The people of Valladolid will tell you that they speak the purest form of Castilian Spanish and that it is the best place to learn the language (but then I was told the same thing in Zamora and Salamanca).
It is a city whose attractions are not as obvious, but while less ‘touristy’, Valladolid has an impressive history and was the Spanish capital between 1601 and 1606.
Its Plaza Mayor (another one) has its origins in the 16th century after a fire destroyed its former market place.
Close by is the Cervantes Museum, located in a house where the author of Don Quixote lived in the year 1605. He was arrested as a suspect after one of his enemies was found murdered in the street close to his house.
Valladolid's showpiece attractions are its 15 century university buildings with Gothic buttresses and arches. Again it is built around a cloister, combining Gothic, baroque and renaissance features.
The carved stone facade of Colegio de San Gregorio is as much a work of art as the wooden sculptures and altarpieces collected inside. Built around a courtyard of twisted columns and leering gargoyles, it includes pieces by Juan de Juní and a disturbingly lifelike sculpture of a crucified Jesus by Gregorio Fernández.
It’s all about the aqueduct in Segovia, although don’t let this 2,000-year-old piece of Roman architecture fool you into thinking that this is one-trick destination.
The aqueduct was built to bring fresh water to the city from the mountains located 15 kilometres away, using 20,000 stones and incorporating 167 arches.
But Segovia has a much more layered history and later centuries saw the Arab Moors occupy the city, leaving their mark on its architecture. There was also a thriving Jewish community, but they, along with the Muslims, were given an ultimatum in 1492 by the ‘Reconquista’ (reconquering) Catholic monarchs to either convert or leave.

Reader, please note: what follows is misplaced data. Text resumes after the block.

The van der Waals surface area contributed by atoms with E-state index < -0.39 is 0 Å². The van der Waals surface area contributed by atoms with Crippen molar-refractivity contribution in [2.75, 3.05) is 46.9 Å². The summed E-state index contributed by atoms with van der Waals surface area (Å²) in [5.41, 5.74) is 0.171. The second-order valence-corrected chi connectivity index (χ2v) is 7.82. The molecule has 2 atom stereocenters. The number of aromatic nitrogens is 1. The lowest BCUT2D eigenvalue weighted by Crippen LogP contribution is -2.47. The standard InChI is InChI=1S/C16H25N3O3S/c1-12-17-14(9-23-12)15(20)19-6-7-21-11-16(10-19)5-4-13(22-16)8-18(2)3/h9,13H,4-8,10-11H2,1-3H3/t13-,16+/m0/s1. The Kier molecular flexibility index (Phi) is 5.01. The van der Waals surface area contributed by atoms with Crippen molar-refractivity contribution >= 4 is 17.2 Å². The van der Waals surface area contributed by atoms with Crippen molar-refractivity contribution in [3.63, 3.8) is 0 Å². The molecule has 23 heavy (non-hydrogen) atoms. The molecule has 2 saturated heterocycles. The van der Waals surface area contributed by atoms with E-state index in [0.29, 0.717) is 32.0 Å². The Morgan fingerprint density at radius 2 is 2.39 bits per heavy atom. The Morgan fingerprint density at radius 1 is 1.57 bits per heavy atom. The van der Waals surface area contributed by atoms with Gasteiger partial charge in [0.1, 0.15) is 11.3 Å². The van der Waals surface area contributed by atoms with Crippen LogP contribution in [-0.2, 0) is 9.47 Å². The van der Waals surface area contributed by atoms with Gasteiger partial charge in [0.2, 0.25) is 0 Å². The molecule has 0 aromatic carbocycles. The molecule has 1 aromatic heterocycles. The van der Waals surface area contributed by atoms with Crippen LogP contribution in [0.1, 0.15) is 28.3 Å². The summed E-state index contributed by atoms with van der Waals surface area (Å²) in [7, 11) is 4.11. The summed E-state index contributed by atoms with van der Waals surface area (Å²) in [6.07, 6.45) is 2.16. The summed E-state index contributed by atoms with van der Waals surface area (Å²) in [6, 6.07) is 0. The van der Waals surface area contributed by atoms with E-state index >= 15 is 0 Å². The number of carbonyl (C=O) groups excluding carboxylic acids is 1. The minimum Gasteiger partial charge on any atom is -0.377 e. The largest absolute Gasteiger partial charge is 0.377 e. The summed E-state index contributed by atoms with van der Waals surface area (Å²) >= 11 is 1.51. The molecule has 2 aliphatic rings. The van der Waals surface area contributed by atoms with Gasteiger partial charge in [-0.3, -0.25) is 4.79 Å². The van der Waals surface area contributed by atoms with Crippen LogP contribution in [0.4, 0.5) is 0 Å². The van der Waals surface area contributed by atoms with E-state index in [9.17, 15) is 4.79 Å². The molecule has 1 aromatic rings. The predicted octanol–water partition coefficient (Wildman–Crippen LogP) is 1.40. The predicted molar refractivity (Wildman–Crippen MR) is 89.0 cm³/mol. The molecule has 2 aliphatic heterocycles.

The meandering Calle Juan Brava, takes you on a trip through the epocs, past St Martin’s Square, also known as the Mermaid’s Square (spot the mermaids), Plaza Mayor (yes, I know) and to the cathedral.
With an 88 metre bell tower it is a much more austere affair than than most others in Spain. The street continues along, with a few name changes on the way, to Segovia’s second highlight, the Alcazar.
The word Alcazar comes from Arabic but the site has been a military vantage point since Roman times. Twenty-two kings lived in this castle over the centuries. Surrounded by a moat, with turrets and drawbridges it was used by Disney as a model for Sleeping Beauty’s castle.
Inside, throne rooms have been recreated, ornate ceilings hang overhead and a climb to the top of the tower is rewarded with a landscape of the rolling plains and the Sierra de Guadarrama mountain range.
Los Zagales de la Abadia, Calle Pasión, Valladolid
Taking the humble tapa to new heights. Sniff the aroma from a smoking glass before letting the flavours of baby squid come to the fore and draw out an after-taste with a shot glass of pimiento sauce. A half-smoked cigar in a splay of ash is actually a combination of anchovies, dried tomatoes, pasta and sesame seeds.
El Rincón de Antonio, Rúa de los Francos, Zamora
Fine dining with regional produce from the Zamora region - a chickpea stew with garlic and wild mushrooms was a surprise highlight, as was beef in mushroom and red wine sauce. Don’t miss the selection of goat and sheep cheeses with a glass of Toro red wine.
Mesón Cándido, Plaza Azoguejo, Segovia
This is more old school – ornate decoration, views over to the aqueduct and the region’s signature dish of suckling pig.
There are daily flights to Madrid from Dublin with Ryanair and Aer Lingus.
Budget around €180 for a mid-range car hire for four days (though there are cheaper options).
There are regular and fast train services to Zamora, Salamanca, Valladolid and Segovia from Madrid.